Tracks are less consistent though - in many cases, your immediate surroundings are cel-shaded, but buildings, bridges, trees, barriers and scenery beyond the racetrack look decidedly drab. The problem is that when a building stops looking like a cartoon, you pay more attention to the blandness of the texturing (since most cels are just blocks of colour), and the overall effect seems poorer.

Another problem is in collisions. Cars turn almost sideways at even the slightest brush, and in the complete absence of appreciable damage (either visually or in gameplay terms), it leaves the cars looking like Day-Glo toys being flung together.

There are some nice effects to take your mind off it though. The weather and time of day varies, and Capcom has paid a lot of attention to the little details, like the sight of little splashes of water kicking up from the tyres in the rain and lights flitting through the raindrops, the leaves which float up from the track in your wake, the way the cars dip through tunnels before the camera catches up (which embodies the pit-of-your-stomach feeling peculiarly well) and the way speed lines emanate, sparks fly as cars collide and things like wheelspin are represented on-screen - it's all remarkably well done.

Some people will draw too much attention to the little inadequacies - even those for which the PS2 must shoulder the blame, like the overly jagged look - but on the whole Auto Modellista is very successful in its attempts to bring cel-shading to racing, and Capcom is bound to improve upon it with the sequel.

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Track failings

So, given our stance in the opening folly, and the decidedly upbeat tone since, you may be gradually wising up to where Auto Modellista falls down. And fall down it does.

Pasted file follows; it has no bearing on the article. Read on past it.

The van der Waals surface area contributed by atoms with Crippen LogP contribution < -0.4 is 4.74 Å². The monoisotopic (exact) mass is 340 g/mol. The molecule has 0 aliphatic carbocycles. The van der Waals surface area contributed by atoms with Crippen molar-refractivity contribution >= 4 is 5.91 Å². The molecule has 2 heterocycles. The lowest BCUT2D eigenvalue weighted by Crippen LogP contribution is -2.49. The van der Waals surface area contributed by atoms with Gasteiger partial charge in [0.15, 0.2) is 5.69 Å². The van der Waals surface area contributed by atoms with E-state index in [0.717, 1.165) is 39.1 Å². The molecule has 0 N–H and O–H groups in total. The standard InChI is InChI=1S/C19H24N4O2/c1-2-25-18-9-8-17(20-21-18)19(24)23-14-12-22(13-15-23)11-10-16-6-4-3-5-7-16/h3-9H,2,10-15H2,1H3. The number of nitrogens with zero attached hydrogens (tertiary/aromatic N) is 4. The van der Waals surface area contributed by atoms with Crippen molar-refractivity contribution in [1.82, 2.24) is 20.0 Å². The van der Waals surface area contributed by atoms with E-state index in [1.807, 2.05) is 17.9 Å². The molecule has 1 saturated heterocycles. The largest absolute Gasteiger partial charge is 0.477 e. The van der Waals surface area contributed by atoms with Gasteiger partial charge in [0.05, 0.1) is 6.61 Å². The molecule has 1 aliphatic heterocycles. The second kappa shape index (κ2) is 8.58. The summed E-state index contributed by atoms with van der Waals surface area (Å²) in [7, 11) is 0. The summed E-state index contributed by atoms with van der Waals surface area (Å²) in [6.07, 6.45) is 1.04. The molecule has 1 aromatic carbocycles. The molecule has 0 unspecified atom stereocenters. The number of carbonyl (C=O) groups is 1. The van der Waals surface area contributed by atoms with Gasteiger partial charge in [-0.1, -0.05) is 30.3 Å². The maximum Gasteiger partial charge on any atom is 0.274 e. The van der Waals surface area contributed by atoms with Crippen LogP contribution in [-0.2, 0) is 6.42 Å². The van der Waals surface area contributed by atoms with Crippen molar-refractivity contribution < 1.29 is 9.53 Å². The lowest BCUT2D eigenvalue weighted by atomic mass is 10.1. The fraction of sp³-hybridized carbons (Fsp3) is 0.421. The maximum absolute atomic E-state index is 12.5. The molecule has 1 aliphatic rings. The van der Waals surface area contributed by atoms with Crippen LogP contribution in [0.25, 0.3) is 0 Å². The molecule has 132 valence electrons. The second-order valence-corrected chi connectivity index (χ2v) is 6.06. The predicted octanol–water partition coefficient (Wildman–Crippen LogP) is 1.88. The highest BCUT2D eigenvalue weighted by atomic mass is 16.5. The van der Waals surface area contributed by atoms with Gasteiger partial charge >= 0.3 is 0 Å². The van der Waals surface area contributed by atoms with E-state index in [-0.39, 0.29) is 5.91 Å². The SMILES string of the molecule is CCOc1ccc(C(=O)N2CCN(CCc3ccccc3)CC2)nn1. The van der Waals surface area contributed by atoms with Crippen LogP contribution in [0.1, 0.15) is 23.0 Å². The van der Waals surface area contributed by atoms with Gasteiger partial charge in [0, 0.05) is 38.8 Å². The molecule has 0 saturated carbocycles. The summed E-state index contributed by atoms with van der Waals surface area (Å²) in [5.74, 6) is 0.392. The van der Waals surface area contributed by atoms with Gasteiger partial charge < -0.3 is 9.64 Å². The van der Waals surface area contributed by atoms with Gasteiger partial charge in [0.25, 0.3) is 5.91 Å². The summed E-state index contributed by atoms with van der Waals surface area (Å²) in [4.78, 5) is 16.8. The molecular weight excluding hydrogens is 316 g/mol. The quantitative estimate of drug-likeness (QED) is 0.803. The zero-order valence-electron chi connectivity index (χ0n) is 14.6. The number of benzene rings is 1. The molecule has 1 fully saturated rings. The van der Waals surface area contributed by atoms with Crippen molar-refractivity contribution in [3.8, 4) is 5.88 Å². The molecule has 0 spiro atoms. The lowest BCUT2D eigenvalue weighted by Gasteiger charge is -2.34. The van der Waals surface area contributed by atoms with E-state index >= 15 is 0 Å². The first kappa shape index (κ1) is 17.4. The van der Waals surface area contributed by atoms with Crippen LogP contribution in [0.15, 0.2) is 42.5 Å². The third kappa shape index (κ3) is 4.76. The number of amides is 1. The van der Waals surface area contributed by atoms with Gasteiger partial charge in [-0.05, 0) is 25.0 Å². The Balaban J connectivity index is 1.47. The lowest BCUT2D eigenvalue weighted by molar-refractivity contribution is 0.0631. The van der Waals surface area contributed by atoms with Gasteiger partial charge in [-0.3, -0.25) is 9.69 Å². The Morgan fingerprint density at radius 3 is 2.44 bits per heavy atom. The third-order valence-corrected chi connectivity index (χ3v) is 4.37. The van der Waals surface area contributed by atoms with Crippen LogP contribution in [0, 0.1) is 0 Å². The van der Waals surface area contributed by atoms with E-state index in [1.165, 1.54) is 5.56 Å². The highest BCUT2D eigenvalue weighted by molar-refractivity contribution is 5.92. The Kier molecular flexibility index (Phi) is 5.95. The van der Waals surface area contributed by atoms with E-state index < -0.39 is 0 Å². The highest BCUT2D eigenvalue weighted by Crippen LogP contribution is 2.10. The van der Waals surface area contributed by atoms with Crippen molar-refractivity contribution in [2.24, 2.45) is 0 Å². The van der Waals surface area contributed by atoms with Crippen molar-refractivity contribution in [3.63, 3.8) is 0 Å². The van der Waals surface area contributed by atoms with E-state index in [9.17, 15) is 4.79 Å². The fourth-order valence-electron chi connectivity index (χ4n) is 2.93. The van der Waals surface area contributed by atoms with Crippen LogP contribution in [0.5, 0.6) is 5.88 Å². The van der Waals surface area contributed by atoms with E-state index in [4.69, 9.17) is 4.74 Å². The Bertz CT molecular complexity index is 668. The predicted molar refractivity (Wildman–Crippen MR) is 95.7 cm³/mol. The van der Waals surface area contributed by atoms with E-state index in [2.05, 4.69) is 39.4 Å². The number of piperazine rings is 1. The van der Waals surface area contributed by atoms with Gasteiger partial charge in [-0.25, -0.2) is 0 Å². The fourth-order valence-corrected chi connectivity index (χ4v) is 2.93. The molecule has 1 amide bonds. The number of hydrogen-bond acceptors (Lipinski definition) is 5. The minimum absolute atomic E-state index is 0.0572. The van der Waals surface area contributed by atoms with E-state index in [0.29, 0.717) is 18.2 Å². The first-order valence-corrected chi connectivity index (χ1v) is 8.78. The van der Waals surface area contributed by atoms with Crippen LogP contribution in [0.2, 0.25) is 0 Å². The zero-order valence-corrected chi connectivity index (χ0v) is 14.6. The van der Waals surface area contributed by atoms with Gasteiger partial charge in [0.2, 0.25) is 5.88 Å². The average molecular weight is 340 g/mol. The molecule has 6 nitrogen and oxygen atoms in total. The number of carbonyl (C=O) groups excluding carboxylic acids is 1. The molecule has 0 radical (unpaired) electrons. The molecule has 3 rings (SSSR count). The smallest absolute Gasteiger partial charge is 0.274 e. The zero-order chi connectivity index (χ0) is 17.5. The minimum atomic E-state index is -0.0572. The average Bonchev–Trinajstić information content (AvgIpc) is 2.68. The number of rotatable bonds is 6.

We would have been happy for Auto Modellista to look a bit pants for all its cel-shading PR, if only it had played like Ridge Racer. If there was only one car and one track, and it played like Gran Turismo, we would have encouraged people to rent or steal it. But given the shape of the handling, AI and challenge, it's very difficult to remain positive.

The main problem is in the braking and steering. Acceleration is easy, and manoeuvring through traffic at low speeds is also pretty simple, but this is an arcade racer, and as such there's a desire and expectation for players to paste the accelerator down and expect to weave through hairpins as if they were slip roads on a motorway. Sadly, it takes really heavy, speed-shattering braking to make it through turns, and the handbrake behaviour is just plain odd. Furthermore, turning is awkward at best with the brakes clamped down, so the whole process of driving cars in Auto Modellista is quite arduous and counter-intuitive.

In order to balance this, the game is actually overly easy, too. Track design varies from endless straights to tight clusters of hairpins, but no matter how badly you drive, you can almost always ease through to first place simply by driving very fast. With only nine tracks (although you can race them forwards, backwards, mirrored etc), you'll quickly tire of the environments, too, and unlock everything the game has to offer.


Auto Modellista would be an excellent game if all we did was look at the pretty pictures and fiddle with car design, but Capcom has singularly failed to keep the driving end up for us, and it hurts the game. And in the absence of the previously promised multiplayer, we're left with very little to recommend. It has been suggested that a multiplayer disc may be released once PS2 has gone online in Europe, but frankly we'd rather wait for Capcom to learn from its mistakes and produce something truly memorable with the sequel. Hiring some Ridge Racer fanatics to help with the design wouldn't hurt, either.

Auto Modellista screenshots (PS2)

Auto Modellista interview (PS2)

4 / 10

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Tom Bramwell avatar

Tom Bramwell


Tom worked at Eurogamer from early 2000 to late 2014, including seven years as Editor-in-Chief.